Normally this long weekend is marked by long lines of traffic, large family gatherings, egg hunts with lots of small children running around and churches full of worshippers for the Christian faith's most auspicious holiday.
But Easter 2020 will be one like no other.
Pandemic rules mean no holidays down the coast, no visiting family and friends (except in "essential" circumstances), no gathering at beaches, and even a ban on attending church services.
But this hasn't stopped Mount Ousley residents Tija and Jay Hurry and their daughters Amber, 8, and Imogen, 6 from partaking in some typical Easter fun.
"If we're not working, we'd definitely go camping at Easter," Ms Hurry said. "We love the outdoors, being out and having a campfire. We usually go to Kangaroo Valley and roast marshmallows, and we go with friends, the kids ride around and socialise and it gets us away from screens and technology."
With none of this an option, the family has instead set up a campsite in their Mount Ousley backyard.
"We'll toast marshmallows on our little campfire, play music and dance in the backyard," Mr Hurry said.
"It's a strange time, because this is the weekend where everyone usually catches up with their friends and family, and it's disappointing that we can't go away but we're lucky to have the four of us together."
Across the country, other families are also encouraged to camp out in their own yards, with the Caravan Association of Australia encouraging people to post pictures to social media of how they are holidaying at home.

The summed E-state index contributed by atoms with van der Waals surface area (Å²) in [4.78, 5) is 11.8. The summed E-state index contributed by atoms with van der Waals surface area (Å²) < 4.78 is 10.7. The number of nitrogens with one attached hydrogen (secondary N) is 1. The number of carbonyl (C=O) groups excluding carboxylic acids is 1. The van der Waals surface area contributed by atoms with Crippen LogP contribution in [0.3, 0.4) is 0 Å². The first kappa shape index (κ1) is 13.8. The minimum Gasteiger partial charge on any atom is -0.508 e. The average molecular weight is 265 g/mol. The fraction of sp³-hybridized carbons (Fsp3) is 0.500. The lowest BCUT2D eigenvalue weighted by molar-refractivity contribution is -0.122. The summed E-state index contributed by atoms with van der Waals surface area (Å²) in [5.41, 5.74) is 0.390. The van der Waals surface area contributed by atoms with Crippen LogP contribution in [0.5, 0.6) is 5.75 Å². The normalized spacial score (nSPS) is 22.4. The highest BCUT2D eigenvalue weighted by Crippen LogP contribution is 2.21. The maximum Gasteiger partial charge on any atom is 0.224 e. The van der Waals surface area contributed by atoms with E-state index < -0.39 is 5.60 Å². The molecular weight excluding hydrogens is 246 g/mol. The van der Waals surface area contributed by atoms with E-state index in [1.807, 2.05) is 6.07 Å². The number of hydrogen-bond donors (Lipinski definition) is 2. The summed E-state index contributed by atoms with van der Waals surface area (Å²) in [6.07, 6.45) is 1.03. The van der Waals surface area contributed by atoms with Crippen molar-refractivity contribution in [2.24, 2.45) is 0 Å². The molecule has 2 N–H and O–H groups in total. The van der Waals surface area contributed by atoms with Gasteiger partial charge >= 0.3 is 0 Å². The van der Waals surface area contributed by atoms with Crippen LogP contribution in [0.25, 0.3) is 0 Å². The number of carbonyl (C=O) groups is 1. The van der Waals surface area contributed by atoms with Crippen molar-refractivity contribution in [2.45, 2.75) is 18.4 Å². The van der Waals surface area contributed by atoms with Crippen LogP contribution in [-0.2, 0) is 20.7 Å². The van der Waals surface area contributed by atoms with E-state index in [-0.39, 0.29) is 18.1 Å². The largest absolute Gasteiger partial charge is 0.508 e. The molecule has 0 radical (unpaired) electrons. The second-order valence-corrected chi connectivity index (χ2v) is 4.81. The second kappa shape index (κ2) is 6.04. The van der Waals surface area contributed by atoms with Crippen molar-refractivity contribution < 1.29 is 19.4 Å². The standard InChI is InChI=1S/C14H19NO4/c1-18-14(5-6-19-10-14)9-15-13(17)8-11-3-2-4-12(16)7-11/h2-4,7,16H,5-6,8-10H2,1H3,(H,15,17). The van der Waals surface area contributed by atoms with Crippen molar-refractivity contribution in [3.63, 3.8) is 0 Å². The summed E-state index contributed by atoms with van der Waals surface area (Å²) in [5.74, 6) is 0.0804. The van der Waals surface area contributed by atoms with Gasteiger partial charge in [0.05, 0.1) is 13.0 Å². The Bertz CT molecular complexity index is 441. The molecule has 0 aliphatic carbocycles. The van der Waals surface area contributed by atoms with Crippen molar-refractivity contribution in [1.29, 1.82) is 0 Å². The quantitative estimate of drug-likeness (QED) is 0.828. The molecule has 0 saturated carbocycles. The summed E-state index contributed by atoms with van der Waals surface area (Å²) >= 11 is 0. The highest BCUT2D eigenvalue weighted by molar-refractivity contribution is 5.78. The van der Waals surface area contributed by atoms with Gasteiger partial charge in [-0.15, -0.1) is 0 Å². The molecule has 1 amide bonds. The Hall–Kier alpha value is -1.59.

The tourism body says around 300,000 Australians would normally hit the road to go camping over Easter, and hopes to bring people together with their "Camp at Homes Heroes" campaign.
Churches are also continuing with their easter plans in a new way.
St Michael's Cathedral senior minister Sandy Grant said his church would "grieve that we can't gather," but said parishioners were quickly adapting to online church services, which will be held across the Easter weekend.
"People who haven't been to church in a long time, or in some cases who have never been, are attending our livestreamed services," he said.
"In this time of uncertainty, they're realising freshly that we're not in control so it's making people turn back to God. We grieve that we can't gather, but it's great people can have a fresh look at Christ."
In a message to the diocese, Catholic bishop Brian Mascord also acknowledged the strange times.
"Over the last few weeks, the world has become a lonelier and more insecure place," he said.
"The freedom and joy of gathering with our loved ones has been reduced to a minimum. Our television screens are filled with disturbing news about the thousands around the world who have succumbed to the coronavirus.
"What is worse, at a time when the sacred rites of our Christian faith should be a comfort, we are not able to pray together in our parish churches."
However he said the Christian Easter story - in which Jesus Christ rose from the dead - could offer "a message of hope" to believers at a tough time.
Bishop Mascord will present the masses and liturgies of the Catholic "holy week" from St John Vianney Co-Cathedral in Fairy Meadow, with churchgoers able to tune in on Facebook or YouTube.
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